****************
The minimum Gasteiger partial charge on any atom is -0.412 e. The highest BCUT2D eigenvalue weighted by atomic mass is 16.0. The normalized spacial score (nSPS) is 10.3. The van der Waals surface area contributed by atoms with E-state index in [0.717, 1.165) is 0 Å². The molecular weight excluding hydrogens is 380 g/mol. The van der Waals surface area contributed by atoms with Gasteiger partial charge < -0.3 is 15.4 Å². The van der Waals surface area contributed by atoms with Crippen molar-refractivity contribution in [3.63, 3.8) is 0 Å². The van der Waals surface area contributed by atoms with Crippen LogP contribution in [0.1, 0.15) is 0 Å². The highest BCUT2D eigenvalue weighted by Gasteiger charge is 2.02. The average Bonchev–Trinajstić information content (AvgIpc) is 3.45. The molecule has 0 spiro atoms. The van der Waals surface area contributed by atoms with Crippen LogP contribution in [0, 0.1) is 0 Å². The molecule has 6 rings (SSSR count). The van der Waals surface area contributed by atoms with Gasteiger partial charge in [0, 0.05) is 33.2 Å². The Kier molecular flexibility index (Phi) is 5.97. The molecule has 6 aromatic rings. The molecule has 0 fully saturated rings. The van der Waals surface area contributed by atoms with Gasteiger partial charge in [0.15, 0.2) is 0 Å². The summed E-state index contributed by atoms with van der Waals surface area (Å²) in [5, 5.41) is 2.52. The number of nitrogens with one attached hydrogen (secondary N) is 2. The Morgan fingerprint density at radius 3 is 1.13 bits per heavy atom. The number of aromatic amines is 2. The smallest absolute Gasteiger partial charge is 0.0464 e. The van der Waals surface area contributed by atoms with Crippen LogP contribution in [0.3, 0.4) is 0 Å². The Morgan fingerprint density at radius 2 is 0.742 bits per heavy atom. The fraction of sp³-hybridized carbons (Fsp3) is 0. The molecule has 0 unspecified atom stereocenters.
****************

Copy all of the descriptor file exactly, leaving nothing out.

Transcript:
The minimum Gasteiger partial charge on any atom is -0.412 e. The highest BCUT2D eigenvalue weighted by atomic mass is 16.0. The normalized spacial score (nSPS) is 10.3. The van der Waals surface area contributed by atoms with E-state index in [0.717, 1.165) is 0 Å². The molecular weight excluding hydrogens is 380 g/mol. The van der Waals surface area contributed by atoms with Gasteiger partial charge < -0.3 is 15.4 Å². The van der Waals surface area contributed by atoms with Crippen molar-refractivity contribution in [3.63, 3.8) is 0 Å². The van der Waals surface area contributed by atoms with Crippen LogP contribution in [0.1, 0.15) is 0 Å². The highest BCUT2D eigenvalue weighted by Gasteiger charge is 2.02. The average Bonchev–Trinajstić information content (AvgIpc) is 3.45. The molecule has 0 spiro atoms. The van der Waals surface area contributed by atoms with Crippen LogP contribution in [0, 0.1) is 0 Å². The molecule has 6 rings (SSSR count). The van der Waals surface area contributed by atoms with Gasteiger partial charge in [0, 0.05) is 33.2 Å². The Kier molecular flexibility index (Phi) is 5.97. The molecule has 6 aromatic rings. The molecule has 0 fully saturated rings. The van der Waals surface area contributed by atoms with Gasteiger partial charge in [0.15, 0.2) is 0 Å². The summed E-state index contributed by atoms with van der Waals surface area (Å²) in [5, 5.41) is 2.52. The number of nitrogens with one attached hydrogen (secondary N) is 2. The Morgan fingerprint density at radius 3 is 1.13 bits per heavy atom. The number of aromatic amines is 2. The smallest absolute Gasteiger partial charge is 0.0464 e. The van der Waals surface area contributed by atoms with Crippen LogP contribution in [0.3, 0.4) is 0 Å². The Morgan fingerprint density at radius 2 is 0.742 bits per heavy atom. The fraction of sp³-hybridized carbons (Fsp3) is 0. The molecule has 0 unspecified atom stereocenters.